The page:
In V2R3, Teradata has the ability to access and store both the hours and the minutes reflecting the difference between the user's time zone and the system time zone. From a World perspective, this difference is normally the number of hours between a specific location on Earth and the United Kingdom location that was historically called Greenwich Mean Time (GMT). Since the Greenwich observatory has been "decommissioned," the new reference to this same time zone is called Universal Time Coordinate (UTC).

A time zone relative to London (UTC) might be:

time zone relative to London (UTC)

A time zone relative to New York (EST) might be:

time zone relative to New York (EST)

Here, the time zones used are represented from the perspective of the system at EST. In the above, it appears to be backward. This is because the time zone is set using the number of hours that the system is from the user.

To show an example of TIME values, we randomly chose a time just after 10:00AM. Below, the various TIME with time zone values are designated as:

TIMESTAMP with time zone is represented as:

The default, for both TIME and TIMESTAMP, is to display six digits of decimal precision in the second's portion. Time zones are set either at the system level (DBS Control), the user level (when user is created or modified), or at the session level as an override.


A Time Zone should be established for the system and every user in each different time zone. Setting the system default time zone:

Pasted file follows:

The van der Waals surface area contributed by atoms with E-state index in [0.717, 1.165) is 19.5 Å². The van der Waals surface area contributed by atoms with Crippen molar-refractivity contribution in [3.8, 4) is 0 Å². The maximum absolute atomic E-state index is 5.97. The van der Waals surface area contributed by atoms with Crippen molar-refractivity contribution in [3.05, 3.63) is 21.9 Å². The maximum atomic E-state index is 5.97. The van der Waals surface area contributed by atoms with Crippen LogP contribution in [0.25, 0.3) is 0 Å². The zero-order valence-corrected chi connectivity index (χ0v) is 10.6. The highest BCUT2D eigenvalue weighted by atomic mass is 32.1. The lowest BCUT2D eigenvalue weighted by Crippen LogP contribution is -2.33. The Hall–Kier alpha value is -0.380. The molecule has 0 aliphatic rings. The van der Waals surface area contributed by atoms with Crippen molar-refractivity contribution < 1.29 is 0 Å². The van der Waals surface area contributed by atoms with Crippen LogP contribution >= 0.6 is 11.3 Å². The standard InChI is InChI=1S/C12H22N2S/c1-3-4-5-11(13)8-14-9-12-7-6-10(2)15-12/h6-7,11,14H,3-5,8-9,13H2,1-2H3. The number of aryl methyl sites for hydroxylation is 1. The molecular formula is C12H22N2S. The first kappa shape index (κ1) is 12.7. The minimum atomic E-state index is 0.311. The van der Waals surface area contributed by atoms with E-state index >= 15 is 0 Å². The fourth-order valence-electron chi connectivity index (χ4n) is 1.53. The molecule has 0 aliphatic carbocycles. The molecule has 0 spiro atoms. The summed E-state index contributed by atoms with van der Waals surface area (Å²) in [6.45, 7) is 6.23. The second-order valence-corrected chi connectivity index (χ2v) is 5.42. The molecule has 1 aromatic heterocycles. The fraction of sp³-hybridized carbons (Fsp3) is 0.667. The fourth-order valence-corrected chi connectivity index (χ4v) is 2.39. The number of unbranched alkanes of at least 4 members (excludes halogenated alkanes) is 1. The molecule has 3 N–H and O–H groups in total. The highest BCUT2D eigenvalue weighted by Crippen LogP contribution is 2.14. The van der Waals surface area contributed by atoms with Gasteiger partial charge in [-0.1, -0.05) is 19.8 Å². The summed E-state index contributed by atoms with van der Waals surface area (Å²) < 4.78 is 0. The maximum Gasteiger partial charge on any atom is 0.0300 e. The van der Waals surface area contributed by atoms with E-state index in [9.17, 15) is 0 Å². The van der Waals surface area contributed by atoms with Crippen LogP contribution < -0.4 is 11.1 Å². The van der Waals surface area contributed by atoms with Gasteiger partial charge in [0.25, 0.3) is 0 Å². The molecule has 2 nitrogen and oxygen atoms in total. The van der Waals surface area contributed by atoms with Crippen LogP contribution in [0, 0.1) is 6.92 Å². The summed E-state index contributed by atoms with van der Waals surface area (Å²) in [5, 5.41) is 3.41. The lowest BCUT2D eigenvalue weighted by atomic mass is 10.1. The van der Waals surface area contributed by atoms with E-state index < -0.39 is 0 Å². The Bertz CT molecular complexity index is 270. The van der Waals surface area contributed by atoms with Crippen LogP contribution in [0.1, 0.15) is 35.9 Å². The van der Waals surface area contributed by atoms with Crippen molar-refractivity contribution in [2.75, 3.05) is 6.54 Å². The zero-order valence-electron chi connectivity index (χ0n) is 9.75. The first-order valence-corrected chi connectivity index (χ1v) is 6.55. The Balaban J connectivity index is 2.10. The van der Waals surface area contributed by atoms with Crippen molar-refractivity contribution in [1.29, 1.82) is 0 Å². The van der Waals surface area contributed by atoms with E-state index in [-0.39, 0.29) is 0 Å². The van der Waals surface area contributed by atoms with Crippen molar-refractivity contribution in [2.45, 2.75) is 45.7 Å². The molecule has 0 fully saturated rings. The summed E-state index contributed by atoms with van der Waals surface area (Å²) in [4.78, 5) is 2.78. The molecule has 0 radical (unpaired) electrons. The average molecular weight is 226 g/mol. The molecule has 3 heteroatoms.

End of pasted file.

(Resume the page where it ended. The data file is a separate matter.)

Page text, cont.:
Setting a User's time zone requires choosing either LOCAL, NULL, or a variety of explicit values:

Setting a Session's time zone:

A Teradata session can modify the time zone during normal operations without requiring a logoff and logon.


A user's time zone is now part of the information maintained by Teradata. The settings can be seen in the extended information available in the HELP SESSION request.

By creating a table and requesting the WITH TIME ZONE option for a TIME or TIMESTAMP data type, this additional offset is also stored.

The following SHOW command displays a table containing one timestamp column with TIME ZONE and one column as a timestamp column without TIME ZONE:

As rows were inserted into the table, the time zone of the user's session was automatically captured along with the data for TS_with_zone. Storing the time zone requires an additional 2 bytes of storage beyond the date+time requirements.

The next SELECT show the data rows currently in the table:

SELECT * FROM Tstamp_test ;
4 Rows Returnednext SELECT show the data rows currently in the table

Normalizing TIME ZONES

Teradata has the ability to incorporate the use of time zones into SQL for a relative view of the data based on one locality versus another.

This SELECT adjusts the data rows based on their TIME ZONE data in the table:

4 Rows ReturnedNormalizing TIME ZONES

Notice that the Time Zone value was added to or subtracted from the time portion of the time stamp to adjust them to a perspective of the same time zone. As a result, at that moment, it has normalized the different Times Zones in respect to the system time.

As an illustration, when the transaction occurred at 8:12 AM locally in the PST Time Zone, it was already 11:12 AM in EST, the location of the system. The times in the columns have been normalized in respect to the time zone of the system.

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